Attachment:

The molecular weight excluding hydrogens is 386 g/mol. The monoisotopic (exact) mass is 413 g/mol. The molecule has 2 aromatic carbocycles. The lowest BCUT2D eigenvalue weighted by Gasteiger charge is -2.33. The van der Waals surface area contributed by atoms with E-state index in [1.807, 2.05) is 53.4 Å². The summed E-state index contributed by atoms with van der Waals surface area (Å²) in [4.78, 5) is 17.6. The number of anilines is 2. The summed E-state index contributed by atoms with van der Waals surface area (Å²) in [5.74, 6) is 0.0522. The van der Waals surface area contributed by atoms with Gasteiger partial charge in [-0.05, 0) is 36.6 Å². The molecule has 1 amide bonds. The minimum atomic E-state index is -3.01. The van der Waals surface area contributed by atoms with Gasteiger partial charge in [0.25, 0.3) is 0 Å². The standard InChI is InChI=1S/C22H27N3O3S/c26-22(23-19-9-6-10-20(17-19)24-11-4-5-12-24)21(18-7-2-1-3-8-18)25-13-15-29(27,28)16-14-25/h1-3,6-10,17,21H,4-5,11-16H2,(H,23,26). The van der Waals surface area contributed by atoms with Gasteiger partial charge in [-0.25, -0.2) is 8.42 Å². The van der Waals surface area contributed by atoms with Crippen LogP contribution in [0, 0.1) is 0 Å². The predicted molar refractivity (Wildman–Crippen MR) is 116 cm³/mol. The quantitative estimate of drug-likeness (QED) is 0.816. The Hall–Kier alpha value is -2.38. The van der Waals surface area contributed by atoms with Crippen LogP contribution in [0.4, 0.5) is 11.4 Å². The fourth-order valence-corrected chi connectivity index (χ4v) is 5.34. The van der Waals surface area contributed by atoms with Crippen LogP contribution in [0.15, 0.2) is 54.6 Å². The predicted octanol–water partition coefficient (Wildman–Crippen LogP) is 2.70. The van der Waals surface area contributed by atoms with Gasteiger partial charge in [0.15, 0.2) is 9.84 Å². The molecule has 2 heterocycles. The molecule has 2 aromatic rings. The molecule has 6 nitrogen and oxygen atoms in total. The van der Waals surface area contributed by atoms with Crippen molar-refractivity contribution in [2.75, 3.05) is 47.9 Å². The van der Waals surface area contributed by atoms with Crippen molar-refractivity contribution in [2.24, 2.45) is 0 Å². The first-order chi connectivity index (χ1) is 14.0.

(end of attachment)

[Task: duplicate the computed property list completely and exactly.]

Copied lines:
The molecular weight excluding hydrogens is 386 g/mol. The monoisotopic (exact) mass is 413 g/mol. The molecule has 2 aromatic carbocycles. The lowest BCUT2D eigenvalue weighted by Gasteiger charge is -2.33. The van der Waals surface area contributed by atoms with E-state index in [1.807, 2.05) is 53.4 Å². The summed E-state index contributed by atoms with van der Waals surface area (Å²) in [4.78, 5) is 17.6. The number of anilines is 2. The summed E-state index contributed by atoms with van der Waals surface area (Å²) in [5.74, 6) is 0.0522. The van der Waals surface area contributed by atoms with Gasteiger partial charge in [-0.05, 0) is 36.6 Å². The molecule has 1 amide bonds. The minimum atomic E-state index is -3.01. The van der Waals surface area contributed by atoms with Gasteiger partial charge in [0.25, 0.3) is 0 Å². The standard InChI is InChI=1S/C22H27N3O3S/c26-22(23-19-9-6-10-20(17-19)24-11-4-5-12-24)21(18-7-2-1-3-8-18)25-13-15-29(27,28)16-14-25/h1-3,6-10,17,21H,4-5,11-16H2,(H,23,26). The van der Waals surface area contributed by atoms with Gasteiger partial charge in [-0.25, -0.2) is 8.42 Å². The van der Waals surface area contributed by atoms with Crippen LogP contribution in [0, 0.1) is 0 Å². The predicted molar refractivity (Wildman–Crippen MR) is 116 cm³/mol. The quantitative estimate of drug-likeness (QED) is 0.816. The Hall–Kier alpha value is -2.38. The van der Waals surface area contributed by atoms with Crippen LogP contribution in [0.4, 0.5) is 11.4 Å². The fourth-order valence-corrected chi connectivity index (χ4v) is 5.34. The van der Waals surface area contributed by atoms with Crippen LogP contribution in [0.15, 0.2) is 54.6 Å². The predicted octanol–water partition coefficient (Wildman–Crippen LogP) is 2.70. The van der Waals surface area contributed by atoms with Gasteiger partial charge in [0.15, 0.2) is 9.84 Å². The molecule has 2 heterocycles. The molecule has 2 aromatic rings. The molecule has 6 nitrogen and oxygen atoms in total. The van der Waals surface area contributed by atoms with Crippen molar-refractivity contribution in [2.75, 3.05) is 47.9 Å². The van der Waals surface area contributed by atoms with Crippen molar-refractivity contribution in [2.24, 2.45) is 0 Å². The first-order chi connectivity index (χ1) is 14.0.